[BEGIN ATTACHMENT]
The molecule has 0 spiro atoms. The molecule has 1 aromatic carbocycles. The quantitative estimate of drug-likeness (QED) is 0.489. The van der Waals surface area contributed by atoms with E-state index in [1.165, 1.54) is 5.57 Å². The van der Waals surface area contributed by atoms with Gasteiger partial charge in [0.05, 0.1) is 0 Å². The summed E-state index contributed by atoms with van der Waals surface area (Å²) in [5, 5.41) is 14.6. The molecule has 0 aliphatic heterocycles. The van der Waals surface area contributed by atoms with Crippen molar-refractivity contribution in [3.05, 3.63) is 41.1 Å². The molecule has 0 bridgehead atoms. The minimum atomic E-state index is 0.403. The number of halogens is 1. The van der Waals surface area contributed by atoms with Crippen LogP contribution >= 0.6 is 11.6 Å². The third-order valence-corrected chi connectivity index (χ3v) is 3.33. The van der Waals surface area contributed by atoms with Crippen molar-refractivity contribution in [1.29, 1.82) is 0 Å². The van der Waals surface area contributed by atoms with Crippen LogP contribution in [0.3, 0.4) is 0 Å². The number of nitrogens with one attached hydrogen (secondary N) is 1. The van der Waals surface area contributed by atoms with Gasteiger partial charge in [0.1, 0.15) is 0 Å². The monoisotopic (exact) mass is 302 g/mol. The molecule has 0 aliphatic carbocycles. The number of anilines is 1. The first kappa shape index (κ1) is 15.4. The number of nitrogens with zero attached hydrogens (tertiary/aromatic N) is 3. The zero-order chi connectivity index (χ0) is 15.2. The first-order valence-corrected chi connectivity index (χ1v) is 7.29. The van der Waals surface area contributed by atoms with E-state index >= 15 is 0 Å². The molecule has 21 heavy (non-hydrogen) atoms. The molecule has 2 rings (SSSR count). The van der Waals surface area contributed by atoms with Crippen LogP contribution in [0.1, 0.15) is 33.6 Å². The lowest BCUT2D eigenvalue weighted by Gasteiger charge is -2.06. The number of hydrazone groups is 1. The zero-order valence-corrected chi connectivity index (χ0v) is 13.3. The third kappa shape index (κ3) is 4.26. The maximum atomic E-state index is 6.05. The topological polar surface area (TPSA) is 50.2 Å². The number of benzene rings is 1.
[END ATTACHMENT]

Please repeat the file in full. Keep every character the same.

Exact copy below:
The molecule has 0 spiro atoms. The molecule has 1 aromatic carbocycles. The quantitative estimate of drug-likeness (QED) is 0.489. The van der Waals surface area contributed by atoms with E-state index in [1.165, 1.54) is 5.57 Å². The van der Waals surface area contributed by atoms with Gasteiger partial charge in [0.05, 0.1) is 0 Å². The summed E-state index contributed by atoms with van der Waals surface area (Å²) in [5, 5.41) is 14.6. The molecule has 0 aliphatic heterocycles. The van der Waals surface area contributed by atoms with Crippen molar-refractivity contribution in [3.05, 3.63) is 41.1 Å². The molecule has 0 bridgehead atoms. The minimum atomic E-state index is 0.403. The number of halogens is 1. The van der Waals surface area contributed by atoms with Crippen LogP contribution >= 0.6 is 11.6 Å². The third-order valence-corrected chi connectivity index (χ3v) is 3.33. The van der Waals surface area contributed by atoms with Crippen molar-refractivity contribution in [1.29, 1.82) is 0 Å². The van der Waals surface area contributed by atoms with Crippen LogP contribution in [0.3, 0.4) is 0 Å². The number of nitrogens with one attached hydrogen (secondary N) is 1. The van der Waals surface area contributed by atoms with Gasteiger partial charge in [0.1, 0.15) is 0 Å². The monoisotopic (exact) mass is 302 g/mol. The molecule has 0 aliphatic carbocycles. The number of anilines is 1. The first kappa shape index (κ1) is 15.4. The number of nitrogens with zero attached hydrogens (tertiary/aromatic N) is 3. The zero-order chi connectivity index (χ0) is 15.2. The first-order valence-corrected chi connectivity index (χ1v) is 7.29. The van der Waals surface area contributed by atoms with E-state index >= 15 is 0 Å². The molecule has 21 heavy (non-hydrogen) atoms. The molecule has 2 rings (SSSR count). The van der Waals surface area contributed by atoms with Crippen LogP contribution in [0.1, 0.15) is 33.6 Å². The lowest BCUT2D eigenvalue weighted by Gasteiger charge is -2.06. The number of hydrazone groups is 1. The zero-order valence-corrected chi connectivity index (χ0v) is 13.3. The third kappa shape index (κ3) is 4.26. The maximum atomic E-state index is 6.05. The topological polar surface area (TPSA) is 50.2 Å². The number of benzene rings is 1.